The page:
On the Open Road Again

After an 18-month break, Trampled by Turtles are back and big as ever

Trampled by Turtles. From left: Eamonn McLain, Erik Berry, Dave Carroll, Dave Simonett, Tim Saxhaug, and Ryan Young.
From left: Eamonn McLain, Erik Berry, Dave Carroll, Dave Simonett, Tim Saxhaug, and Ryan Young

photo by David McClister


Originally four friends playing tiny basement shows in Duluth, Trampled by Turtles eventually grew to a six-piece that has sold out Colorado’s 10,000-capacity Red Rocks Amphitheatre three times.

Their string-folk songs, such as “Wait So Long” and “Walt Whitman,” that connect to the pulse of northern Minnesota—plus a hard-pickin’ live show to quicken that pulse—are key contributing factors. But the group has also survived 15 years by giving themselves the needed breathing room to thrive artistically, financially, and physically, even if that means an 18-month hiatus between performances. It wasn’t always that way, though.

When the band first started traveling in a tour bus in 2011, they were woefully unprepared. Manager Christian Roreau remembers the initial chaos of belongings strewn everywhere: “The new lighting guy at the time, who was seasoned on the road by that point, pulled me aside and said, ‘You are all living like crazy people.’” Once a literal “junk bunk” for the clutter was established, order was attained.

Beyond helping them tolerate one another for weeks upon weeks on the road, making space has helped the band in a different sense. “If you’re there all the time, no one really knows you’re there,” says Dave Simonett, the band’s lead singer and guitarist. “But when you come back—that’s the important thing.”

He’s referring to six talented musicians not all feeling the need to play on every second of this year’s mix of bluegrass and country-rock, Life Is Good on the Open Road.

Simonett, banjoist Dave Carroll, fiddler Ryan Young, bassist Tim Saxhaug, mandolinist Erik Berry, and cellist Eamonn McLain recorded sitting in a circle at Pachyderm Studio in Cannon Falls in late 2017. Especially on slower songs, such as the new album’s title track and “I’m Not There Anymore,” just one instrument ringing out enhances the dramatic tension of a chilling line like “I can’t tell the dark from the pain.” When voices and instruments do coalesce on upbeat barnstormers like “Kelly’s Bar,” it’s a momentous shift.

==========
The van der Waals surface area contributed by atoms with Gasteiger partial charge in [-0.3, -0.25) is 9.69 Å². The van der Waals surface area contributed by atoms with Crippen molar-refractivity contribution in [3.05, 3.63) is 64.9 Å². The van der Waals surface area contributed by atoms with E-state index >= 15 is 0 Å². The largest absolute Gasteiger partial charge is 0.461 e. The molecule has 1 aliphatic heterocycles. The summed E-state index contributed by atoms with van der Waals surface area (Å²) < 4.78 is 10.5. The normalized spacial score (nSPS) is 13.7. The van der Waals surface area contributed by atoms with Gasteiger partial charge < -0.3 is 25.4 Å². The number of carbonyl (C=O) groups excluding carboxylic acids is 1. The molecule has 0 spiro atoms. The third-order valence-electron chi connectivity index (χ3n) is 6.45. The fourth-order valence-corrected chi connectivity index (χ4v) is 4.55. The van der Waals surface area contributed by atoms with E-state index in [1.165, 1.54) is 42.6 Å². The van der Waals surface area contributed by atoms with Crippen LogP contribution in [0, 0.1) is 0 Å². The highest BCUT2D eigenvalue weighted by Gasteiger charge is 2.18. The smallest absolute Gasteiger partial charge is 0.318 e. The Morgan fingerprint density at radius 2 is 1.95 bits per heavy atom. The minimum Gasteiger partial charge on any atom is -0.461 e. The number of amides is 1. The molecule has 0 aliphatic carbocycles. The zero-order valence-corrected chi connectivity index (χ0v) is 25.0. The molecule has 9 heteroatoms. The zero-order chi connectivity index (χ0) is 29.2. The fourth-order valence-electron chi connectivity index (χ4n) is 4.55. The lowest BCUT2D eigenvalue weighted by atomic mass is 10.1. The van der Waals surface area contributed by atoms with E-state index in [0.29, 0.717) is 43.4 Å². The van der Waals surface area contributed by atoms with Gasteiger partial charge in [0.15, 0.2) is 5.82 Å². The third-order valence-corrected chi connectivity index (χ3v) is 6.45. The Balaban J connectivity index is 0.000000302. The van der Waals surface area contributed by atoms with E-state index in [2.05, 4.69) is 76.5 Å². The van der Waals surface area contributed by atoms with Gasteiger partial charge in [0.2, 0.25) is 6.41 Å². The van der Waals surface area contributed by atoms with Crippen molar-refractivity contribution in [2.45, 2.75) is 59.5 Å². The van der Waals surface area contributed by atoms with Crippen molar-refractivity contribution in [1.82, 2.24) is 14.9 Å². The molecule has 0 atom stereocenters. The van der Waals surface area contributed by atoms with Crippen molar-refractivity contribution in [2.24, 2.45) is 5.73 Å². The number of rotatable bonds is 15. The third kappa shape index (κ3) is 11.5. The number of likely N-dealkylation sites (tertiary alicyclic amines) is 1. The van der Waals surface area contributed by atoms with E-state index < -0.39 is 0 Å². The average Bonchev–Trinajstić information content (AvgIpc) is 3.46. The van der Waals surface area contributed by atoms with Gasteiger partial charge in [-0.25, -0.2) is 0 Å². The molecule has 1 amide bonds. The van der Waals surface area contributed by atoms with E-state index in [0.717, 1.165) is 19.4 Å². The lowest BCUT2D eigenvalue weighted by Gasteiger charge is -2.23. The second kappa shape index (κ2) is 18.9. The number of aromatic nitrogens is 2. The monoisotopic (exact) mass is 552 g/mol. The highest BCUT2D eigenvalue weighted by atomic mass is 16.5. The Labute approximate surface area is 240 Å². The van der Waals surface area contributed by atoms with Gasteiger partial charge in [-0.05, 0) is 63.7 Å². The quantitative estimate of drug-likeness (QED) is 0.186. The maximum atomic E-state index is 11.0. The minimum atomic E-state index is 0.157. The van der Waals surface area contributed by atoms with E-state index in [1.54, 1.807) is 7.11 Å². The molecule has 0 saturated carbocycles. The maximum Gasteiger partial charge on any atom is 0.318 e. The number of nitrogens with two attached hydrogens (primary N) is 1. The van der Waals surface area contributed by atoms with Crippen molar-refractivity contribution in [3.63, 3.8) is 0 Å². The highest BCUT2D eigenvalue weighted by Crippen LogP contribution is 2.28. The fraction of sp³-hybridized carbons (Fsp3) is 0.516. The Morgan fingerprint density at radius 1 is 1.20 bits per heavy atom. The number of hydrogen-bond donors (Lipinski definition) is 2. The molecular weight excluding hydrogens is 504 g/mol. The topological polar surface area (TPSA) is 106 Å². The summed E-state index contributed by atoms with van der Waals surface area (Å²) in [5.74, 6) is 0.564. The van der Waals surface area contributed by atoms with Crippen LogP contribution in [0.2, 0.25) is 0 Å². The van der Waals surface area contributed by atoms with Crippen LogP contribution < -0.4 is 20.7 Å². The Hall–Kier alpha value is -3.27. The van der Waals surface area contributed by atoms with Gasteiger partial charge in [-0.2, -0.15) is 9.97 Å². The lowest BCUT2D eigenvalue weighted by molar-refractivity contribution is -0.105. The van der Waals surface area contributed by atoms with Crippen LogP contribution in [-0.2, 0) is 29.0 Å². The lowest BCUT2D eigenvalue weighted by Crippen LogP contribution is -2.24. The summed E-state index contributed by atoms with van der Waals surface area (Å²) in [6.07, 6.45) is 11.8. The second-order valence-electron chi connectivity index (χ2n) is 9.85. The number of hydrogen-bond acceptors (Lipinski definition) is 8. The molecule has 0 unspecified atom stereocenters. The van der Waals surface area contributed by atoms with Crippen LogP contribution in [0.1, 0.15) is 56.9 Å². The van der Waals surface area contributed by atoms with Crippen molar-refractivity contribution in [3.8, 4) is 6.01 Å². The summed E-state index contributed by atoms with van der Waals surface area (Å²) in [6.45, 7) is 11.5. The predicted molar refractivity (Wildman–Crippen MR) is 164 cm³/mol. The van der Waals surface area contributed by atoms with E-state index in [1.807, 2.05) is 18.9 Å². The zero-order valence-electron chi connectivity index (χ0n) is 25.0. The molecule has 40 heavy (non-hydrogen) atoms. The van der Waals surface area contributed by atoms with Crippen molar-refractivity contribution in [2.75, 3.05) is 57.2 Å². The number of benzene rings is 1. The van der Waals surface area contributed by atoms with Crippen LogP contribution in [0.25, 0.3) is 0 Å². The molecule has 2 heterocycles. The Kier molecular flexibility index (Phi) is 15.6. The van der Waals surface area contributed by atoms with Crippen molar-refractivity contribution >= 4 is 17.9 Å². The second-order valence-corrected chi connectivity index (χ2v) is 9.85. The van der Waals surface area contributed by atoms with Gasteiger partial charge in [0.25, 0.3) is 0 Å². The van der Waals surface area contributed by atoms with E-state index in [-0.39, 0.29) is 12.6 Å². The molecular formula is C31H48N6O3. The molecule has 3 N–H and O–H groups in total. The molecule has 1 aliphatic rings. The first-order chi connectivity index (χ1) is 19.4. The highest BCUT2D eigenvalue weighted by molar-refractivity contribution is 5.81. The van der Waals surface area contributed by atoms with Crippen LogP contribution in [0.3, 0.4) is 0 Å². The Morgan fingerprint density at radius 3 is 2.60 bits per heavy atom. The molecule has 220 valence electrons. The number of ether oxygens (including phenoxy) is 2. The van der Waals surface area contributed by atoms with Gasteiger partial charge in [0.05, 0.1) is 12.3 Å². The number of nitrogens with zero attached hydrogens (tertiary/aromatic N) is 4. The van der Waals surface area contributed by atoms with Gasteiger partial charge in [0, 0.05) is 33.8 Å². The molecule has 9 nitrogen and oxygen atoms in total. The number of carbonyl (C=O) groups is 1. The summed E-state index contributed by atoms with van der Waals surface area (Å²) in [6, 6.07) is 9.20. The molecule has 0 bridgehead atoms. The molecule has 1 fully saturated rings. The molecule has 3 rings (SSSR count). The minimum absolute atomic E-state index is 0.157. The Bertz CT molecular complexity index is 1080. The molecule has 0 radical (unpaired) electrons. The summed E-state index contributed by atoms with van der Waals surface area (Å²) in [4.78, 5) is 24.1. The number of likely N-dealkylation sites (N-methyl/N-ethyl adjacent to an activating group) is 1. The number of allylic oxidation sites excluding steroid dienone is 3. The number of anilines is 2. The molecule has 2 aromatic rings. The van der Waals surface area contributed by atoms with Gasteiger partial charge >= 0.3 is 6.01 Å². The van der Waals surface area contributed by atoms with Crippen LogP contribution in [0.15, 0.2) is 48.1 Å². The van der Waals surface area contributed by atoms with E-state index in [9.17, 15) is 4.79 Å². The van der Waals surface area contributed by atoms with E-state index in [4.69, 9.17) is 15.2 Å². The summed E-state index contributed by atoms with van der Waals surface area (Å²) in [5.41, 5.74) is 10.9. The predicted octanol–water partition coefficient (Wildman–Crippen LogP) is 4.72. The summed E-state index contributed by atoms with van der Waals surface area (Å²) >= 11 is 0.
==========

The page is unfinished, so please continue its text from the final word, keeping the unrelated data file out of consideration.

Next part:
The album, their first since 2014’s Wild Animals, debuted at No. 1 on the Billboard Bluegrass Albums chart and is the third chart-topper from a catalog of eight studio albums—plus a live record culled from three rowdy back-to-back-to-back shows at First Avenue. Through these records and blistering gigs, Trampled by Turtles have developed enough of a national following to do Late Show With David Letterman twice and receive regular invites to national festivals like Bonnaroo, Coachella, and Austin City Limits.

“The guys onstage are the same dudes,” insists Simonett. “I don’t remember being any less nervous for our first basement show than I was for our first Red Rocks show. [The difference is] if someone’s all of a sudden paying $30 to come and see us, we definitely have to put more thought into presenting a full show with lights and better sound and better gear.”

From 2014 to 2016, the band organized (in collaboration with First Avenue) and headlined the large-scale, outdoor Festival Palomino. Much like Trampled by Turtles, the event’s bookings were often artists lumped into the loosely defined Americana genre, but with an outsider streak—including nationally recognized acts like Father John Misty, the Head and the Heart, and the Arcs. It was held at Shakopee’s Canterbury Park the first two years, and Hall’s Island Park in northeast Minneapolis in 2016.